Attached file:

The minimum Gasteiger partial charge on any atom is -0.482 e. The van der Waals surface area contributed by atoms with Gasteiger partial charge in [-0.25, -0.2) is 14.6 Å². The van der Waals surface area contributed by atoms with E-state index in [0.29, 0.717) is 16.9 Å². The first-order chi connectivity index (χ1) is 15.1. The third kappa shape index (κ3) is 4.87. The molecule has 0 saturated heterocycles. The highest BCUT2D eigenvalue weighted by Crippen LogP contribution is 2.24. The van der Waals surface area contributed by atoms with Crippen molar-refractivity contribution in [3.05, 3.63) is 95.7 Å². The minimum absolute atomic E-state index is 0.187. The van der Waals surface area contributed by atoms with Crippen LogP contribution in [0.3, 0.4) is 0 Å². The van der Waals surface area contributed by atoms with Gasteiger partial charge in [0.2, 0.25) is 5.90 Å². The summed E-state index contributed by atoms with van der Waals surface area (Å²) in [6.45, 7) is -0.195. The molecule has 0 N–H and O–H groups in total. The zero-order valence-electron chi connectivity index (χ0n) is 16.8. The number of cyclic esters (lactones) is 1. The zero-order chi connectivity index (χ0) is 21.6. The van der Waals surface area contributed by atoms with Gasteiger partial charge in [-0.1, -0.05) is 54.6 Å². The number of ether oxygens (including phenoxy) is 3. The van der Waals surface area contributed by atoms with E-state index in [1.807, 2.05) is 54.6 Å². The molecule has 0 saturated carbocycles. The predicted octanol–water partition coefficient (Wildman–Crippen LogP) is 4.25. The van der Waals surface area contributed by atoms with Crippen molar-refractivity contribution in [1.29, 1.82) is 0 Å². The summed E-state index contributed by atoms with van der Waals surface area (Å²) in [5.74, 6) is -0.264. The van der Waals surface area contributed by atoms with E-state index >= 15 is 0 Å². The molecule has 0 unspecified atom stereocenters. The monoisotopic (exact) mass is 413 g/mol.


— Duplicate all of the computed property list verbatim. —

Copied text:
The minimum Gasteiger partial charge on any atom is -0.482 e. The van der Waals surface area contributed by atoms with Gasteiger partial charge in [-0.25, -0.2) is 14.6 Å². The van der Waals surface area contributed by atoms with E-state index in [0.29, 0.717) is 16.9 Å². The first-order chi connectivity index (χ1) is 15.1. The third kappa shape index (κ3) is 4.87. The molecule has 0 saturated heterocycles. The highest BCUT2D eigenvalue weighted by Crippen LogP contribution is 2.24. The van der Waals surface area contributed by atoms with Crippen molar-refractivity contribution in [3.05, 3.63) is 95.7 Å². The minimum absolute atomic E-state index is 0.187. The van der Waals surface area contributed by atoms with Crippen LogP contribution in [0.3, 0.4) is 0 Å². The van der Waals surface area contributed by atoms with Gasteiger partial charge in [0.2, 0.25) is 5.90 Å². The summed E-state index contributed by atoms with van der Waals surface area (Å²) in [6.45, 7) is -0.195. The molecule has 0 N–H and O–H groups in total. The zero-order valence-electron chi connectivity index (χ0n) is 16.8. The number of cyclic esters (lactones) is 1. The zero-order chi connectivity index (χ0) is 21.6. The van der Waals surface area contributed by atoms with Gasteiger partial charge in [-0.1, -0.05) is 54.6 Å². The number of ether oxygens (including phenoxy) is 3. The van der Waals surface area contributed by atoms with E-state index in [1.807, 2.05) is 54.6 Å². The molecule has 0 saturated carbocycles. The predicted octanol–water partition coefficient (Wildman–Crippen LogP) is 4.25. The van der Waals surface area contributed by atoms with Crippen molar-refractivity contribution in [1.29, 1.82) is 0 Å². The summed E-state index contributed by atoms with van der Waals surface area (Å²) in [5.74, 6) is -0.264. The van der Waals surface area contributed by atoms with E-state index >= 15 is 0 Å². The molecule has 0 unspecified atom stereocenters. The monoisotopic (exact) mass is 413 g/mol.